This leads to Eleven's primary reason for opposing the blackout. Eleven have stated that denying fans the legitimate right to watch games during the blackout period will just force fans to watch pirated streams of games (or even to watch games through betting sites, who are allowed to show games during this period). Eleven have stated that piracy is possibly the biggest obstacle to the growth of OTT sports services, and by strictly enforcing the black-out rules it forces fans to develop increasingly sophisticated ways to pirate sports content.14
These issues are perhaps even more pertinent since recent reports have recently surfaced that Eleven are reconsidering the viability of their UK operations in the face of lower than expected subscriber numbers.15 If the black-out rule prevent broadcast providers such as Eleven from showing football which they own the commercial rights to then there is a suggestion the rule is restricting the growth of new OTT providers.
The issue of the broadcasting of English football matches during the black-out period was briefly considered by Ofcom16 when considering Virgin Media's competition law complaint against the English Premier League (which was closed in 2016).17 One of Virgin"s complaints was that the EPL restricted the number of matches available for live broadcast so pushing up the price of live rights and disadvantaging Virgin as an acquirer (from Sky and BT Sport) of channels containing those matches. As part of its deliberations, Ofcom carried out consumer research to find out the attitudes of football fans towards broadcasting more live matches on TV.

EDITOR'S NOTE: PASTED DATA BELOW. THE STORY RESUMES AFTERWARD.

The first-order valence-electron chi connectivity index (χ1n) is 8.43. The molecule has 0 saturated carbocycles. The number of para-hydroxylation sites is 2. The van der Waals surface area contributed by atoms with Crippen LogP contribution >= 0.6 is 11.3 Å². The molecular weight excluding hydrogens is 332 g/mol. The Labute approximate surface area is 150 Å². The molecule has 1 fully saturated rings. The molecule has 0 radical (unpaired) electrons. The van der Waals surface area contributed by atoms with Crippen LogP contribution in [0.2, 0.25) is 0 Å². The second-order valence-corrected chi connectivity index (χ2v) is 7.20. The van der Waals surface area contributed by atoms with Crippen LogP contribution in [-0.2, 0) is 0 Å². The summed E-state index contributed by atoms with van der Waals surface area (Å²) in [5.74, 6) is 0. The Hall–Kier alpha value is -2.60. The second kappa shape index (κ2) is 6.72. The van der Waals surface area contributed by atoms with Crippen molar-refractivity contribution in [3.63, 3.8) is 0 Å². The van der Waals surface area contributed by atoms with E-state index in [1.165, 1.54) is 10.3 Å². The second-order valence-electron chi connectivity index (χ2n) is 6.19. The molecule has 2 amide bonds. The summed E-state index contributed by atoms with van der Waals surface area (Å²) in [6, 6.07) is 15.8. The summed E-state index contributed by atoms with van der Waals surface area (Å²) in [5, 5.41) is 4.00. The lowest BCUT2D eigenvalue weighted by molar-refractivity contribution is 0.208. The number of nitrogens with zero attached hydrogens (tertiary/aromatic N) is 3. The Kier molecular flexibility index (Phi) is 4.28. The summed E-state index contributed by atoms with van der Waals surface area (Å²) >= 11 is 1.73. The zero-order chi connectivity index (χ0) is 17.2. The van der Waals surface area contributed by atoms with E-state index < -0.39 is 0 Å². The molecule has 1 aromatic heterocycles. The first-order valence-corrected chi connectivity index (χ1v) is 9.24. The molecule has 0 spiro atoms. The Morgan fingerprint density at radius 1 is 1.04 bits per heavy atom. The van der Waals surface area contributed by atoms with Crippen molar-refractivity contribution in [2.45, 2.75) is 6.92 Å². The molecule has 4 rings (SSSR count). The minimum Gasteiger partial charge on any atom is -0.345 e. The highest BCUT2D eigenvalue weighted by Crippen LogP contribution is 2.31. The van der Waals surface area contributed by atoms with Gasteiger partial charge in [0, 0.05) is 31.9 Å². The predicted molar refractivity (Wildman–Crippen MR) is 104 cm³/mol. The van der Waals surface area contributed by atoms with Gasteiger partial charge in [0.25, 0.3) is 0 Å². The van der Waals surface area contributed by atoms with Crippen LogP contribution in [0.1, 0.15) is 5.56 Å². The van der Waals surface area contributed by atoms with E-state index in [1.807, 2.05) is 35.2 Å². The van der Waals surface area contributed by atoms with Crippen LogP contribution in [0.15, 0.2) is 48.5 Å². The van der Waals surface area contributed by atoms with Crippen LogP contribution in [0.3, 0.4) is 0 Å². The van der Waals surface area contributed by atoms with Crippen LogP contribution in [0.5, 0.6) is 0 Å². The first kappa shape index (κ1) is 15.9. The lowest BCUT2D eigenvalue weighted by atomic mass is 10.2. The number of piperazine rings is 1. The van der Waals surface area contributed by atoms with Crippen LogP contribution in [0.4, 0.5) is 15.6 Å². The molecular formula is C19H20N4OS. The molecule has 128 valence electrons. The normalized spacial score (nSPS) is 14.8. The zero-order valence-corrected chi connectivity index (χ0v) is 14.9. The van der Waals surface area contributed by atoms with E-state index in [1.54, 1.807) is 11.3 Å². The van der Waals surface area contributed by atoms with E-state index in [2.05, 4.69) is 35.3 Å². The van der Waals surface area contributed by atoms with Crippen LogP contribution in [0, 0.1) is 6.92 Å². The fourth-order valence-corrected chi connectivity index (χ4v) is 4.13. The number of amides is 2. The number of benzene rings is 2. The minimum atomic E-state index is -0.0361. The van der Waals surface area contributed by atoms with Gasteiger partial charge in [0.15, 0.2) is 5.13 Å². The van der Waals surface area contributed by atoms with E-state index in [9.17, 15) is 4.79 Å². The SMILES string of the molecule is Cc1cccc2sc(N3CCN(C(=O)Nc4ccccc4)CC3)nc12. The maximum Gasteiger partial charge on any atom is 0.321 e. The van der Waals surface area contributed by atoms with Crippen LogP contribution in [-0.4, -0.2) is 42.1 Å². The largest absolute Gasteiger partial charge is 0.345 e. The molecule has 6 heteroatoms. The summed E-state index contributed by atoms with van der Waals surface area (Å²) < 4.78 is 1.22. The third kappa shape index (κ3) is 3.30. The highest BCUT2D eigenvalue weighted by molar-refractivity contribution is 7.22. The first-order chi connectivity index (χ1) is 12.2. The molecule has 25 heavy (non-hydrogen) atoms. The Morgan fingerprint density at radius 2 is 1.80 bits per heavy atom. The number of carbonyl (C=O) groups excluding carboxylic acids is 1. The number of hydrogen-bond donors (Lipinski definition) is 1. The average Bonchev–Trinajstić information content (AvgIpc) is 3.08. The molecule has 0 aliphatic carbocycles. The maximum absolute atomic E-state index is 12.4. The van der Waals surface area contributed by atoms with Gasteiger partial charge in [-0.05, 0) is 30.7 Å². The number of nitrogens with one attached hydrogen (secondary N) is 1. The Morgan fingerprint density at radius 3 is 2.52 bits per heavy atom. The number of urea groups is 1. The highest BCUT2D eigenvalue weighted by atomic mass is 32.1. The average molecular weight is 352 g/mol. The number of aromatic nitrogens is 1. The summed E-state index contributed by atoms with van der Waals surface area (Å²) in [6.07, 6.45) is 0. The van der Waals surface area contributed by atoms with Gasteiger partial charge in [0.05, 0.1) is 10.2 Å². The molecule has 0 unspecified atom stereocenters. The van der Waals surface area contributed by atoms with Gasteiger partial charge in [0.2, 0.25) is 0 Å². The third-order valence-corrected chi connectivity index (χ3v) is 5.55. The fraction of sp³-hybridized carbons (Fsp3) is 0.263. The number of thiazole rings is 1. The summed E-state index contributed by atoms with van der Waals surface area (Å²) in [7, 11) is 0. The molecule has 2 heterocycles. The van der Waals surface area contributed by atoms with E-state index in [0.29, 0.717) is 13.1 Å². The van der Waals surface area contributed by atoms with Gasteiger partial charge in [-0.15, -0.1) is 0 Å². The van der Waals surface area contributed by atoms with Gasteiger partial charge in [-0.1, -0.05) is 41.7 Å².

At the time of the investigation, the EPL had just increased the number of matches available for live broadcast, which meant scheduling more matches outside of the black-out window. Ofcom's investigation revealed that a fifth of fans wanted to see more live games on TV, and another fifth wanted to see a greater variety of matches.